RadioShack and its Operational Missteps


In February 2015, RadioShack, once a leading provider of consumer electronics, filed for bankruptcy after years of declining same-store sales and net losses. While numerous factors contributed to the precipitous decline in the company’s financial health, RadioShack’s poor financial performance was largely driven by a misalignment between its business model and its operating model. That is, the company’s operating model was inappropriate given the shifting habits of its customers.

RadioShack’s Business and Operating Model

RadioShack’s business model was to serve as the trusted retailer for the sale of a variety of consumer electronics (including wireless communications, electronic parts, batteries, accessories and other digital technology products and services)[1]. RadioShack’s operating model was largely focused on delivering products and services to customers through its 4,400 physical brick and mortar stores[2].

This was accomplished through:

  • Small-sized stores in convenient locations providing a limited quantity of a wide assortment of products
  • Merchandise mix with a growing emphasis on mobile devices (Mobile devices accounted for 51% of RadioShack’s $4.38 billion in sales in 2011, up from 44% the year before)[3]
  • Superior customer service through sales associates with strong knowledge of company products

In this model, RadioShack’s competitive advantage lay in its ability to quickly serve customers by providing a broad range of products in a more intimate retail setting. Its smaller store size and its company-owned and franchise stores positioned “in every corner of the American heartland” allowed it to provide excellent customer service and differentiate itself from its competitors[3].

Misalignment between RadioShack’s business model and its operating model

However, shifts in the competitive environment generated new business challenges for RadioShack and it failed to adapt its operating model to compete in this new business climate. Company management failed to understand the growing importance of omnichannel retailing in the purchase of electronics and the need to tailor its operations to serve online customers. Customers of electronics would often consult online sources prior to making a purchase such that retailers operating exclusively through physical brick and mortar stores were used increasingly as a showroom, a place where products could be tested before being purchased online. This was exacerbated by the growing importance of online retailers like Amazon and eBay in the consumer electronics industry. Due to having lower cost structures, these competitors were able to experience operational efficiencies and sell the same products that RadioShack sold at a considerable discount.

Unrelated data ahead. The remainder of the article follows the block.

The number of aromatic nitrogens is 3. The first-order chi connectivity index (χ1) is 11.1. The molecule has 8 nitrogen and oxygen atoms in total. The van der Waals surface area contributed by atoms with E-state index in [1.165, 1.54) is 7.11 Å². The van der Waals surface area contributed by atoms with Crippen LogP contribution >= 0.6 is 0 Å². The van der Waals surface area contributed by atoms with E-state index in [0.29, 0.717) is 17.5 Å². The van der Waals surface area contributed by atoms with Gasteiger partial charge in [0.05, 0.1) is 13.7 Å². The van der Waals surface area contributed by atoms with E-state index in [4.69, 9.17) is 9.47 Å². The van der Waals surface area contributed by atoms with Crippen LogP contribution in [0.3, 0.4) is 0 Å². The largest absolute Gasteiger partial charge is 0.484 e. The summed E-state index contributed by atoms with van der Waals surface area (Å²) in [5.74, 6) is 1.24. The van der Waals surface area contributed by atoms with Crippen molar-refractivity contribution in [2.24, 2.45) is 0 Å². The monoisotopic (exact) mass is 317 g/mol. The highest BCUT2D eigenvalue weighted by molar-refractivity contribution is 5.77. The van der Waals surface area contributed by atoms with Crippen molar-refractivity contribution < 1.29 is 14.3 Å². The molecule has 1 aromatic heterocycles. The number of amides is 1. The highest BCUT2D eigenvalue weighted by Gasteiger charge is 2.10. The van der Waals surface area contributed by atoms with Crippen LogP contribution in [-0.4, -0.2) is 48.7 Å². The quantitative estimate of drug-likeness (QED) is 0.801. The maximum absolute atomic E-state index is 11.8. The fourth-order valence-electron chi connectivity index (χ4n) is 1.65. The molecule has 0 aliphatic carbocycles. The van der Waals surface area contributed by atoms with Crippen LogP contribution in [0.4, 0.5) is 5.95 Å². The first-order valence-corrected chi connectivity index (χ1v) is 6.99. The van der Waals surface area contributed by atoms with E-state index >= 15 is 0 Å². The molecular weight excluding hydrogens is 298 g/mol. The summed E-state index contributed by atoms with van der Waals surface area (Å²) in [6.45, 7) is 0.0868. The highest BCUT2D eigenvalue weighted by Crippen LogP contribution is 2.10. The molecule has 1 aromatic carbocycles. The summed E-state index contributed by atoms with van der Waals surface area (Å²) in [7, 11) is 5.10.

As the competitive landscape shifted and RadioShack’s business and operating models became misaligned, RadioShack should have invested heavily in developing a strong digital presence. However, the company continued to operate an unusually high number of stores given years of declining demand for its products in its stores and shifts in consumer buying habits. Furthermore, store selection was poorly managed and in certain regions with a high concentration of stores, the company’s stores cannibalized each other[4]. Both the number and the location of RadioShack stores should have been managed in light of customer preferences. Lastly, poor inventory management (limited offering of products vs. its online competitors) also played a role as the company faced complaints that its offerings didn’t provide the full spectrum of products that customers were seeking[4].

Human resources and financial capital should have been leveraged to target an increasing pool of online customers. This would have included developing warehouses for distributing its products to online customers and working with suppliers to expand the breadth of its offerings through a digital platform. However, despite the potential to improve its digital presence, the company continued to invest in its retail stores hoping that a remodel of its stores would boost company performance[5]. New store features included: